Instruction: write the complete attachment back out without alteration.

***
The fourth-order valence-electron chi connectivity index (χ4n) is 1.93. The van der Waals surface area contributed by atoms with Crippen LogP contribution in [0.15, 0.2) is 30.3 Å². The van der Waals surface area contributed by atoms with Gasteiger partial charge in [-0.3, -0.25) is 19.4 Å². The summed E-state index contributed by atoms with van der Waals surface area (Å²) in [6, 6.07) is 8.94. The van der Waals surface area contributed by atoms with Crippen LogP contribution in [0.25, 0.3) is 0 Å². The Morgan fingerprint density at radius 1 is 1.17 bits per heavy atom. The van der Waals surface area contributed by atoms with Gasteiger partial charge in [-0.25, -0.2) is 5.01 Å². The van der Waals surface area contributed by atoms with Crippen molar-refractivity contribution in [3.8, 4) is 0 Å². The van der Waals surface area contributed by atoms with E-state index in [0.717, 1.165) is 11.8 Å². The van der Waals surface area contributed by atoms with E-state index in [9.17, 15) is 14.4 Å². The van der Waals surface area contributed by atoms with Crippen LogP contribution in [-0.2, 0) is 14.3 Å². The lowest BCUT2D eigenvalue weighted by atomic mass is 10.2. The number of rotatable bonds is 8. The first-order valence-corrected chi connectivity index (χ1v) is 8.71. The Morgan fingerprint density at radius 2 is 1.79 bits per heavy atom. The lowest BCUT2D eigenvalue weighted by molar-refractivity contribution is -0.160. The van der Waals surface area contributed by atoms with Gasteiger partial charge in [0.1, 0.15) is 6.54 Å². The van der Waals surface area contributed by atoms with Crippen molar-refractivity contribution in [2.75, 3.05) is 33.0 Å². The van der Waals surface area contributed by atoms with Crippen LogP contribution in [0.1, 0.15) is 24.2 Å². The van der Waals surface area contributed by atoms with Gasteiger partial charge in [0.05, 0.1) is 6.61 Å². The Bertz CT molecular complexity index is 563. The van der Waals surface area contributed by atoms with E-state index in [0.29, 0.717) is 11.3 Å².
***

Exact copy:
The fourth-order valence-electron chi connectivity index (χ4n) is 1.93. The van der Waals surface area contributed by atoms with Crippen LogP contribution in [0.15, 0.2) is 30.3 Å². The van der Waals surface area contributed by atoms with Gasteiger partial charge in [-0.3, -0.25) is 19.4 Å². The summed E-state index contributed by atoms with van der Waals surface area (Å²) in [6, 6.07) is 8.94. The van der Waals surface area contributed by atoms with Crippen LogP contribution in [0.25, 0.3) is 0 Å². The Morgan fingerprint density at radius 1 is 1.17 bits per heavy atom. The van der Waals surface area contributed by atoms with Gasteiger partial charge in [-0.25, -0.2) is 5.01 Å². The van der Waals surface area contributed by atoms with Crippen molar-refractivity contribution in [3.8, 4) is 0 Å². The van der Waals surface area contributed by atoms with E-state index in [0.717, 1.165) is 11.8 Å². The van der Waals surface area contributed by atoms with E-state index in [9.17, 15) is 14.4 Å². The van der Waals surface area contributed by atoms with Crippen LogP contribution in [-0.2, 0) is 14.3 Å². The lowest BCUT2D eigenvalue weighted by atomic mass is 10.2. The number of rotatable bonds is 8. The first-order valence-corrected chi connectivity index (χ1v) is 8.71. The Morgan fingerprint density at radius 2 is 1.79 bits per heavy atom. The lowest BCUT2D eigenvalue weighted by molar-refractivity contribution is -0.160. The van der Waals surface area contributed by atoms with Gasteiger partial charge in [0.1, 0.15) is 6.54 Å². The van der Waals surface area contributed by atoms with Crippen molar-refractivity contribution in [2.75, 3.05) is 33.0 Å². The van der Waals surface area contributed by atoms with Crippen LogP contribution in [0.1, 0.15) is 24.2 Å². The van der Waals surface area contributed by atoms with Gasteiger partial charge in [0.05, 0.1) is 6.61 Å². The Bertz CT molecular complexity index is 563. The van der Waals surface area contributed by atoms with E-state index in [0.29, 0.717) is 11.3 Å².